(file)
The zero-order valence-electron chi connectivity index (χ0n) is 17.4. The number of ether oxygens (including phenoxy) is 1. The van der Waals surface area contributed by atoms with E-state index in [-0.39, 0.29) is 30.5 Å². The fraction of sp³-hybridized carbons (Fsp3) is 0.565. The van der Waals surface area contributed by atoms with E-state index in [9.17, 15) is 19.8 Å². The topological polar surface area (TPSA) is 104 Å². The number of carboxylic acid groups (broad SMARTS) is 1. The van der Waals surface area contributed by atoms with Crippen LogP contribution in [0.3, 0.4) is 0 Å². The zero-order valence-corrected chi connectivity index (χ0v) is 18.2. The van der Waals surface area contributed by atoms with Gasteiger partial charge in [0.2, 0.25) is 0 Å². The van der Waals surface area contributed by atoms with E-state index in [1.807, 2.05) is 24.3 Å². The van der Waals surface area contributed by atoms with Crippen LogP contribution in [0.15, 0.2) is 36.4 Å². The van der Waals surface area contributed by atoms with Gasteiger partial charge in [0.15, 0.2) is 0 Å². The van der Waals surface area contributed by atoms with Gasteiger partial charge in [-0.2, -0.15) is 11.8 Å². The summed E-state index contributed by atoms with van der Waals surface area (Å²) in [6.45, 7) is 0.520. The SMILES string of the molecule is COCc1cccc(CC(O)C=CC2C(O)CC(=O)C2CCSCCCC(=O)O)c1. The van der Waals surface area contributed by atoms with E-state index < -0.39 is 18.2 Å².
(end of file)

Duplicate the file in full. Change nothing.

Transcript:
The zero-order valence-electron chi connectivity index (χ0n) is 17.4. The number of ether oxygens (including phenoxy) is 1. The van der Waals surface area contributed by atoms with E-state index in [-0.39, 0.29) is 30.5 Å². The fraction of sp³-hybridized carbons (Fsp3) is 0.565. The van der Waals surface area contributed by atoms with E-state index in [9.17, 15) is 19.8 Å². The topological polar surface area (TPSA) is 104 Å². The number of carboxylic acid groups (broad SMARTS) is 1. The van der Waals surface area contributed by atoms with Crippen LogP contribution in [0.3, 0.4) is 0 Å². The zero-order valence-corrected chi connectivity index (χ0v) is 18.2. The van der Waals surface area contributed by atoms with Gasteiger partial charge in [0.2, 0.25) is 0 Å². The van der Waals surface area contributed by atoms with E-state index in [1.807, 2.05) is 24.3 Å². The van der Waals surface area contributed by atoms with Crippen LogP contribution in [0.15, 0.2) is 36.4 Å². The van der Waals surface area contributed by atoms with Gasteiger partial charge in [0.15, 0.2) is 0 Å². The van der Waals surface area contributed by atoms with Gasteiger partial charge in [-0.2, -0.15) is 11.8 Å². The summed E-state index contributed by atoms with van der Waals surface area (Å²) in [6.45, 7) is 0.520. The SMILES string of the molecule is COCc1cccc(CC(O)C=CC2C(O)CC(=O)C2CCSCCCC(=O)O)c1. The van der Waals surface area contributed by atoms with E-state index < -0.39 is 18.2 Å².